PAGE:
CSS Selectors: How to Use Descendant Selectors to Style Elements
Today’s post is dedicated to anyone interested in learning different tricks and techniques for more efficient HTML coding. One of the essential problems that every HTML designer faces sooner or later is how to style elements while keeping the code precise and clear. The easiest way is to attribute a dozen styles to each element, but that’s not what we’re going to deal with here. Instead, we’re going to tell you about more efficient ways to represent the target elements.
Selectors are one of the most basic key elements of CSS, which often doesn’t get enough attention when working on CSS styles. Most people who work with CSS know how to target an ID, link or class, but sometimes have no idea about the meaning of different selectors. We’ll try to clarify how different CSS selectors are used and how they can help you build a simple yet outstanding website.
Before we discuss complex CSS selectors, you need to get an understanding of HTML hierarchy. You’ll no doubt have heard of it, so let’s piece together the various bits you might have already come across so you can clearly grasp how it works.
CSS elements are like one big family that has:
- Children selectors
- Parent selectors
- Sibling selectors
- Ancestor selectors
- Descendant selectors
Let’s use some simple code to see what this means in practice:
There are two paragraphs and an anchor in this div - they are all its descendants. The two paragraphs are the div’s children, while the anchor is the child of the second paragraph. If we go back up, we see that div is the parent of the paragraphs and the ancestor of the anchor.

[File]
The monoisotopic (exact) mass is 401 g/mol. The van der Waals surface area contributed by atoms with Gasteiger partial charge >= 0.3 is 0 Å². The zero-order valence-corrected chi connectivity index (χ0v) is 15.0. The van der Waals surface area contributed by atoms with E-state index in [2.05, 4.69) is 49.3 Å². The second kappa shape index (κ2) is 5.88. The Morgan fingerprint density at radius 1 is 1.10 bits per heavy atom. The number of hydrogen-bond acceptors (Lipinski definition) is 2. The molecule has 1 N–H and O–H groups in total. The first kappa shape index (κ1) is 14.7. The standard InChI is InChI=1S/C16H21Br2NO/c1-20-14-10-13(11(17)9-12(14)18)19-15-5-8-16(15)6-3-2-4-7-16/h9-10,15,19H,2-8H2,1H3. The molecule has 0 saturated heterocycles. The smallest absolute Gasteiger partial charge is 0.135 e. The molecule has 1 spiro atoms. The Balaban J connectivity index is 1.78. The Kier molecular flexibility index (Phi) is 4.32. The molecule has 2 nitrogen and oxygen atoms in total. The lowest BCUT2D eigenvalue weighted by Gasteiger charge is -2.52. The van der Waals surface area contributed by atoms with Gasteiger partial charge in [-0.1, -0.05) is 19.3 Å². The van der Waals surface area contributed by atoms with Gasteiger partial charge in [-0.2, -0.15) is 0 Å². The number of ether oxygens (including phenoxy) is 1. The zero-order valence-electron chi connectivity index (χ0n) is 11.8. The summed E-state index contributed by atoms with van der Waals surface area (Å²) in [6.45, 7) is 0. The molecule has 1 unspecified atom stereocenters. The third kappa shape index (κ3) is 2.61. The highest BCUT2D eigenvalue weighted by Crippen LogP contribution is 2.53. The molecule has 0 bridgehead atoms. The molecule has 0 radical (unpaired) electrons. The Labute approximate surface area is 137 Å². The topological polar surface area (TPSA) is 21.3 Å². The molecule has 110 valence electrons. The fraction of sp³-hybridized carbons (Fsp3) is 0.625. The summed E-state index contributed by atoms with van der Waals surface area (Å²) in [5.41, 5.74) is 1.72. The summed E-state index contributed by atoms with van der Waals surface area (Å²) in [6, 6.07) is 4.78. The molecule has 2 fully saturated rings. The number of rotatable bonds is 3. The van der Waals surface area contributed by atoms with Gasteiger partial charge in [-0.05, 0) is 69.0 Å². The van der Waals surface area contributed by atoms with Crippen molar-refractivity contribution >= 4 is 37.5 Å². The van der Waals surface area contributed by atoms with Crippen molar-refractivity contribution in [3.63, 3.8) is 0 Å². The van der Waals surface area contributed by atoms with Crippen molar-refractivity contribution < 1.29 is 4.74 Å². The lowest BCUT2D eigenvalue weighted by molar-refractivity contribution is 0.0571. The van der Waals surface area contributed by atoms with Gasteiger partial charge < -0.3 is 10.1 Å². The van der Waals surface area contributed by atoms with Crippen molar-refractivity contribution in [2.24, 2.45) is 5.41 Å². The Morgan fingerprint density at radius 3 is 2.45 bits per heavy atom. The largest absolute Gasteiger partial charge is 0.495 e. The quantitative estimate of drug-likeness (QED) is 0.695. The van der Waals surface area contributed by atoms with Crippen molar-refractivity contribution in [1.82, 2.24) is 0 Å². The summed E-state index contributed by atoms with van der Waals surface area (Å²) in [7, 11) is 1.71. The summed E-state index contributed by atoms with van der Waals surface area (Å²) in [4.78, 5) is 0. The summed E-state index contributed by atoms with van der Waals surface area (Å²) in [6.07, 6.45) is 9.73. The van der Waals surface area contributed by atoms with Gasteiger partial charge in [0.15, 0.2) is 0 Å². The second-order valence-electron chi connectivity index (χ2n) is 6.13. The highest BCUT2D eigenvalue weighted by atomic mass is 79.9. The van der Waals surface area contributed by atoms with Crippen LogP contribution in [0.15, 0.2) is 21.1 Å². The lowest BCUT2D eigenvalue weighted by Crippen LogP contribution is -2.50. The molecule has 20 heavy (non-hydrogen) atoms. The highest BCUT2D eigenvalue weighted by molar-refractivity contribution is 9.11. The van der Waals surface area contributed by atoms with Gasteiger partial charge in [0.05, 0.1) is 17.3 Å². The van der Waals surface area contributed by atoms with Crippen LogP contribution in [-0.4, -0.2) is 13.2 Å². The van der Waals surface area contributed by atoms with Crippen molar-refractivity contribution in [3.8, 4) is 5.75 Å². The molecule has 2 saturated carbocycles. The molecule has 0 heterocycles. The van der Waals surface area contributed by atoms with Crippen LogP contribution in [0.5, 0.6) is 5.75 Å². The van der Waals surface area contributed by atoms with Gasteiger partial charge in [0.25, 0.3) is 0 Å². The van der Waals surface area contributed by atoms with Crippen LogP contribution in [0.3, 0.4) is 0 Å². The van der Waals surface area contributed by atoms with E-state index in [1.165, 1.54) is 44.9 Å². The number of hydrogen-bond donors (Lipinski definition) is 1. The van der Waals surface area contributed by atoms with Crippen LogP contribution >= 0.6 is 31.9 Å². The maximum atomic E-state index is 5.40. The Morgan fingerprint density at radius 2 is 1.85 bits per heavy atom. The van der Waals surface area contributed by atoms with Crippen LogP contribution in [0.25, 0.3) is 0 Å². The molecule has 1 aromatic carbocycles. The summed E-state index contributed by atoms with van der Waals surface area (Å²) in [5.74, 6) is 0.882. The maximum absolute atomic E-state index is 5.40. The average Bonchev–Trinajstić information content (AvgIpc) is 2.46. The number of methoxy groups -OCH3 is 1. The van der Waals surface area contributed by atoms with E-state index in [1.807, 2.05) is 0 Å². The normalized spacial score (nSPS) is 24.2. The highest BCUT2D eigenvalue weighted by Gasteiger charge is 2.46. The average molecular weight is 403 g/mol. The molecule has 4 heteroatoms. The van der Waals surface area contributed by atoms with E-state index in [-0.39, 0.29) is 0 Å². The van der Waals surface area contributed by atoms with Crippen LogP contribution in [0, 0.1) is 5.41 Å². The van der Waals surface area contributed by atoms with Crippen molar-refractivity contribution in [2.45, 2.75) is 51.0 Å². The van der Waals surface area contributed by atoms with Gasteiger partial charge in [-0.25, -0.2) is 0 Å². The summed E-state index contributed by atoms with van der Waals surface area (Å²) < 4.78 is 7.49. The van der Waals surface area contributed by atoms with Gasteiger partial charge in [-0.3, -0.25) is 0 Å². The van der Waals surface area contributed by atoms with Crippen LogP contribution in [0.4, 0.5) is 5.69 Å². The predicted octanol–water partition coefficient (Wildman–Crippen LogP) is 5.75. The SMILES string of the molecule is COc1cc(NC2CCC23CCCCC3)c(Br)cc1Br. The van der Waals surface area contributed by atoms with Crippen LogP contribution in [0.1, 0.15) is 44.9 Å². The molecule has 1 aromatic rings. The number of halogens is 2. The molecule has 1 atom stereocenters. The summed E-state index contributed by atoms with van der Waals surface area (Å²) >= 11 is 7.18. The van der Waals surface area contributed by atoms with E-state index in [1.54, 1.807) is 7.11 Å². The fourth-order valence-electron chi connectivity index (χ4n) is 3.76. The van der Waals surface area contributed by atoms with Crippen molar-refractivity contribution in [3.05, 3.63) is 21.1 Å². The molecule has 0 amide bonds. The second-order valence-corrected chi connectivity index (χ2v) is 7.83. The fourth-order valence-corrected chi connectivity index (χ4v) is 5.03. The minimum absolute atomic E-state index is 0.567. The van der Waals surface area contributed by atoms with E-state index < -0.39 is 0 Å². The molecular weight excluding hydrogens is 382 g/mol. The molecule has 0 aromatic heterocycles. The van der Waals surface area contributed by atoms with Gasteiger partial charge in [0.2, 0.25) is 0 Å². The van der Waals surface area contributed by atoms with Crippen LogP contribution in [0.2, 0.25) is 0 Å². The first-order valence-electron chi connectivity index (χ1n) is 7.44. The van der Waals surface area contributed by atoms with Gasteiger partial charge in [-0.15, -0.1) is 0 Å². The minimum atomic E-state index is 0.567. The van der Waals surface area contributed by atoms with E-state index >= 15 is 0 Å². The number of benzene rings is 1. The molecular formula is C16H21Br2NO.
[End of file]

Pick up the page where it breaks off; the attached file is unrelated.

Now here’s the easiest part - the paragraphs are
As you can see, the terminology is pretty intuitive; you just have to think of the family relations and you will easily get what it all means.
The child selector is represented by the symbol “>”. You can use it to introduce changes that will only affect the child elements. Let’s look at it in the example:
Let’s say we want to change the link colour to red in one simple step. It’s obvious that the element we want to change, the anchor, is the child of paragraph one. Here’s what you need to do:
The adjacent sibling selectors are represented by the plus symbol (+). Using +, we can target any element that has a sibling:
You may ask why only the second and third paragraphs change their colour. After all, the first one is also a sibling of the other elements on its level. The answer is that the selector only works for elements which are preceded directly by some other element (in our case by a sibling paragraph). For example, the following code changes the background of the nested div to yellow because it is preceded by a paragraph:
You could find dozens of other ways to target the elements given in the examples above, descendant selectors being only one of them. Nonetheless, it is a very important aspect of CSS, because understanding CSS selectors and their relationships to HTML elements will make you a better coder and designer who knows how to handle styles quickly and efficiently.